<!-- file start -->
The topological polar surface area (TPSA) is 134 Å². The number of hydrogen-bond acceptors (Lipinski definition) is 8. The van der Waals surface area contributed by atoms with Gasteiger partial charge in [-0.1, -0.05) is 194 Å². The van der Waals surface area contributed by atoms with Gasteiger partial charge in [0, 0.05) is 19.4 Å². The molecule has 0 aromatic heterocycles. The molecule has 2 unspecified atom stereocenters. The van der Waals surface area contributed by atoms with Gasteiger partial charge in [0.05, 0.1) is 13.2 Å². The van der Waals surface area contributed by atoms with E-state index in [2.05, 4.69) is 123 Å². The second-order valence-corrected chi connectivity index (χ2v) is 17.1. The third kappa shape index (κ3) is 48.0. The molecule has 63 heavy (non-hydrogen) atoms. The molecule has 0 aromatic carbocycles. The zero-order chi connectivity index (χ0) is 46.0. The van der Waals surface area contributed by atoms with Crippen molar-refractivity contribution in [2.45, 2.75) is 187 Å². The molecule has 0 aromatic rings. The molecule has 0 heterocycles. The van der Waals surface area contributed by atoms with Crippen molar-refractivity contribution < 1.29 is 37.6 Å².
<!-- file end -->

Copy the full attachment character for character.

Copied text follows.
The topological polar surface area (TPSA) is 134 Å². The number of hydrogen-bond acceptors (Lipinski definition) is 8. The van der Waals surface area contributed by atoms with Gasteiger partial charge in [-0.1, -0.05) is 194 Å². The van der Waals surface area contributed by atoms with Gasteiger partial charge in [0, 0.05) is 19.4 Å². The molecule has 0 aromatic heterocycles. The molecule has 2 unspecified atom stereocenters. The van der Waals surface area contributed by atoms with Gasteiger partial charge in [0.05, 0.1) is 13.2 Å². The van der Waals surface area contributed by atoms with E-state index in [2.05, 4.69) is 123 Å². The second-order valence-corrected chi connectivity index (χ2v) is 17.1. The third kappa shape index (κ3) is 48.0. The molecule has 63 heavy (non-hydrogen) atoms. The molecule has 0 aromatic carbocycles. The zero-order chi connectivity index (χ0) is 46.0. The van der Waals surface area contributed by atoms with Crippen molar-refractivity contribution in [2.45, 2.75) is 187 Å². The molecule has 0 aromatic rings. The molecule has 0 heterocycles. The van der Waals surface area contributed by atoms with Crippen molar-refractivity contribution < 1.29 is 37.6 Å².